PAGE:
Defence Minister Linda Reynolds has issued a ministerial statement highlighting the growing importance of space to Australia’s economic and broader national security and outlining the government’s plans for growing the nation’s sovereign space capabilities.
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Sovereign space capabilities have emerged as one of the key priorities as identified by the government as part of the 2020 Defence Strategic Update and the support 2020 Force Structure Plan.
Supporting this, Prime Minister Scott Morrison outlined $7 billion to develop space capabilities to include: "Investment of around $7 billion in space capabilities over the next decade, which includes investment in sovereign-controlled satellites, will provide assured access to these services when needed."
This capability will support "satellite communications and position, navigation and timing data are essential for the command and control of deployed forces".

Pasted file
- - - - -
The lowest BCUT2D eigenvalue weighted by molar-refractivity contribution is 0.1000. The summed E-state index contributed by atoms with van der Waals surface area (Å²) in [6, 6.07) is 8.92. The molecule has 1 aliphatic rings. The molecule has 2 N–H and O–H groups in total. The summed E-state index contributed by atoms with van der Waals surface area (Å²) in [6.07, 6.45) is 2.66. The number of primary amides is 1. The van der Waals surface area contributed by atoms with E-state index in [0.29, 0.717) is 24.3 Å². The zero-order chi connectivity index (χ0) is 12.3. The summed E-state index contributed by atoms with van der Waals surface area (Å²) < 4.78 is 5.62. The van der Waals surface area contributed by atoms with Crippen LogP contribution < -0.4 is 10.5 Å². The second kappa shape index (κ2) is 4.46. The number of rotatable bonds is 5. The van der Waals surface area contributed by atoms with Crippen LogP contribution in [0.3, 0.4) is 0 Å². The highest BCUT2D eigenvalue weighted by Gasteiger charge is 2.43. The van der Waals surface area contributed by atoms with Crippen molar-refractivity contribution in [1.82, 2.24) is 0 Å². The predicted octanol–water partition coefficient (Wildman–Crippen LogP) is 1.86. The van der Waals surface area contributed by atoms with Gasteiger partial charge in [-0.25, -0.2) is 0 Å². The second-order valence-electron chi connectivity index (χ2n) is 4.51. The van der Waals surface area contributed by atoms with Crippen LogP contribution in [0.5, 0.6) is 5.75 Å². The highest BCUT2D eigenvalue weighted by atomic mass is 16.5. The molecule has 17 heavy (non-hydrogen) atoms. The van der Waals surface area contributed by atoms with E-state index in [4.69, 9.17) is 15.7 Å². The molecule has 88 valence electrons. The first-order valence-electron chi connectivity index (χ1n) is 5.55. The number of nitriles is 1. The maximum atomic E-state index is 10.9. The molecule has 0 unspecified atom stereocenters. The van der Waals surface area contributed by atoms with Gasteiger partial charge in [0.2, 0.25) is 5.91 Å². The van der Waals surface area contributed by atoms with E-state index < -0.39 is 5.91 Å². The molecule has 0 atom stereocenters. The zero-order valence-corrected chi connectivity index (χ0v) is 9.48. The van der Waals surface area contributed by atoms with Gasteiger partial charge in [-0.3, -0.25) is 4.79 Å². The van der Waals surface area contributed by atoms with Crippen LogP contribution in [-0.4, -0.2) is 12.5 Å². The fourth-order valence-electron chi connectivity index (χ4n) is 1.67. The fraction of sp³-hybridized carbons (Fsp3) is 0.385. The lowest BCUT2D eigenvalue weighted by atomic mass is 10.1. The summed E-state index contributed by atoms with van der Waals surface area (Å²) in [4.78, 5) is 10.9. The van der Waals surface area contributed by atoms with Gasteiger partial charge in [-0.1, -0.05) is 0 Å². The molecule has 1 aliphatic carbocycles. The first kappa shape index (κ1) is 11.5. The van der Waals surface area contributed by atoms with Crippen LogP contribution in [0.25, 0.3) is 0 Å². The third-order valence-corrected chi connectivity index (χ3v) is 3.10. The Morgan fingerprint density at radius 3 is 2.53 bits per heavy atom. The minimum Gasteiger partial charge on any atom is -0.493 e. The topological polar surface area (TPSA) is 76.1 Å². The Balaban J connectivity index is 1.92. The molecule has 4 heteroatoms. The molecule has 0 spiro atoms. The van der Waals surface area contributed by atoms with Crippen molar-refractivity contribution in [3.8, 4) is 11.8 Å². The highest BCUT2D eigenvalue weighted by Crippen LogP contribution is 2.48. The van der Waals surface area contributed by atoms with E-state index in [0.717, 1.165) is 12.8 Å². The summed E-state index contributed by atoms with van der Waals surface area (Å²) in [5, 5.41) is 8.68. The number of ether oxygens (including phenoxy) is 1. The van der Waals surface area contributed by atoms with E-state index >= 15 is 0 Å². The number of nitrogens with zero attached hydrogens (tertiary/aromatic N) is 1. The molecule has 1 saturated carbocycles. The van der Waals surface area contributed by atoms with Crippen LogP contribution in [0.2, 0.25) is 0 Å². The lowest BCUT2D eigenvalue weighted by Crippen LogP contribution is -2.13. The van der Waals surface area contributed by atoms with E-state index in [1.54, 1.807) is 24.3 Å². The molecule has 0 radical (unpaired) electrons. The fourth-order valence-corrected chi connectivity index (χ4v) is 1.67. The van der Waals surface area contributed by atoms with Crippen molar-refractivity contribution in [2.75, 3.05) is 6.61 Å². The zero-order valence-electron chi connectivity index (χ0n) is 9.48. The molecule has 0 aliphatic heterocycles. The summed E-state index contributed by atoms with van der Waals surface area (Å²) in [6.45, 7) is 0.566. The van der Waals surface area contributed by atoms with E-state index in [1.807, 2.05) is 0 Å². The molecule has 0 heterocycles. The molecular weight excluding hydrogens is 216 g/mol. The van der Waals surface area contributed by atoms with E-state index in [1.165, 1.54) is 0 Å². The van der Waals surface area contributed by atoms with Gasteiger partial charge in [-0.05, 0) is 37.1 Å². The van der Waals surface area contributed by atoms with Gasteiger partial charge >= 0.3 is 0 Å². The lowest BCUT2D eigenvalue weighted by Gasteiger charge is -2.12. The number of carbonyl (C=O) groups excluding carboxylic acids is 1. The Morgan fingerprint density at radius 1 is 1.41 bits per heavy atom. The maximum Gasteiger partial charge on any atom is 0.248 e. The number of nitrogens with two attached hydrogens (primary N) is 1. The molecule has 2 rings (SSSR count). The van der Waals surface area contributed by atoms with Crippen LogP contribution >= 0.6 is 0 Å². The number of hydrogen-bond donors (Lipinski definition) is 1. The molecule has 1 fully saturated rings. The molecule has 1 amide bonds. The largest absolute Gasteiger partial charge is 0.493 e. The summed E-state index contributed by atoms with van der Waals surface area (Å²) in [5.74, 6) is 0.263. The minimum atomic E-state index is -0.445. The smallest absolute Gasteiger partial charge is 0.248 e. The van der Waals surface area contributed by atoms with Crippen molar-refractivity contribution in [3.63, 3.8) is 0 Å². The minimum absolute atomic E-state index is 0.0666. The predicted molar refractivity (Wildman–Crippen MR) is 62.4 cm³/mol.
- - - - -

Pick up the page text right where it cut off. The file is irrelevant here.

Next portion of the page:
"These systems enable the sharing of real-time operational and logistical information and or the placement, navigation and synchronisation of Defence assets," the government said.
Additionally, Australia will expand its support of space situational awareness capabilities with the US to maximise the integration and capabilities of existing and planned space-based intelligence, surveillance, reconnaissance and communications capabilities in the increasingly contested space domain.
Supporting this growing push to develop sovereign space capabilities, Defence Minister Linda Reynolds has expanded on the Prime Minister's statements, to not only explain the importance of space capabilities, but identifying the government's plans moving forward.
"As Defence Minister, I have seen first-hand how space technology has saved lives. During the bushfires and COVID-19 we have used vital, space-enabled technology, including global positioning systems, satellite communications and imagery, to help us efficiently deliver emergency responses to Australian communities," Minister Reynolds explained.
"And in conflict, Defence uses space technology to communicate with deployed forces, giving them real-time information to help them protect Australian interests. Put simply, space technology is life-changing and life-saving. So it is vital that Australia retains a technological edge so we can protect our national interests and our freedom to access space.